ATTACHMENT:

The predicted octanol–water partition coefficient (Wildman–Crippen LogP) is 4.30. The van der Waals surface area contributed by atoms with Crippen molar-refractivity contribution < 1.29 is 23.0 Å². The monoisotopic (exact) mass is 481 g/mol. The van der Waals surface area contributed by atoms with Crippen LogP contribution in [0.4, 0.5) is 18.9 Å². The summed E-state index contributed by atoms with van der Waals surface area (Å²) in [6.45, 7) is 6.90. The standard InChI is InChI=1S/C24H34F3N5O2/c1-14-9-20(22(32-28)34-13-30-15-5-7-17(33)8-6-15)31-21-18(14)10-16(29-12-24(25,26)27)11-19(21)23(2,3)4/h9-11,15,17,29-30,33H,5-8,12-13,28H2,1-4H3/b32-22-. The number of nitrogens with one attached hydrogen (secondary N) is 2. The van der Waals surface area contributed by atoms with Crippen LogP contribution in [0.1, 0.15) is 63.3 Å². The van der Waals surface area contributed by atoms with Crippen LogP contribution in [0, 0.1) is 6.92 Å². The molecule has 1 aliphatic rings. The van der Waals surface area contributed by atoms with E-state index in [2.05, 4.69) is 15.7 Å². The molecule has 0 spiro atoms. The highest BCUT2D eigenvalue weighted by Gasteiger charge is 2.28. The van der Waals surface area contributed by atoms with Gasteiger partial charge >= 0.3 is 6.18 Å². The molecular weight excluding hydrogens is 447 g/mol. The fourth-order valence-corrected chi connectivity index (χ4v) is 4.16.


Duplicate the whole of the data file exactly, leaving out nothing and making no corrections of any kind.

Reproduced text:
The predicted octanol–water partition coefficient (Wildman–Crippen LogP) is 4.30. The van der Waals surface area contributed by atoms with Crippen molar-refractivity contribution < 1.29 is 23.0 Å². The monoisotopic (exact) mass is 481 g/mol. The van der Waals surface area contributed by atoms with Crippen LogP contribution in [0.4, 0.5) is 18.9 Å². The summed E-state index contributed by atoms with van der Waals surface area (Å²) in [6.45, 7) is 6.90. The standard InChI is InChI=1S/C24H34F3N5O2/c1-14-9-20(22(32-28)34-13-30-15-5-7-17(33)8-6-15)31-21-18(14)10-16(29-12-24(25,26)27)11-19(21)23(2,3)4/h9-11,15,17,29-30,33H,5-8,12-13,28H2,1-4H3/b32-22-. The number of nitrogens with one attached hydrogen (secondary N) is 2. The van der Waals surface area contributed by atoms with Crippen LogP contribution in [0.1, 0.15) is 63.3 Å². The van der Waals surface area contributed by atoms with Crippen LogP contribution in [0, 0.1) is 6.92 Å². The molecule has 1 aliphatic rings. The van der Waals surface area contributed by atoms with E-state index in [2.05, 4.69) is 15.7 Å². The molecule has 0 spiro atoms. The highest BCUT2D eigenvalue weighted by Gasteiger charge is 2.28. The van der Waals surface area contributed by atoms with Gasteiger partial charge >= 0.3 is 6.18 Å². The molecular weight excluding hydrogens is 447 g/mol. The fourth-order valence-corrected chi connectivity index (χ4v) is 4.16.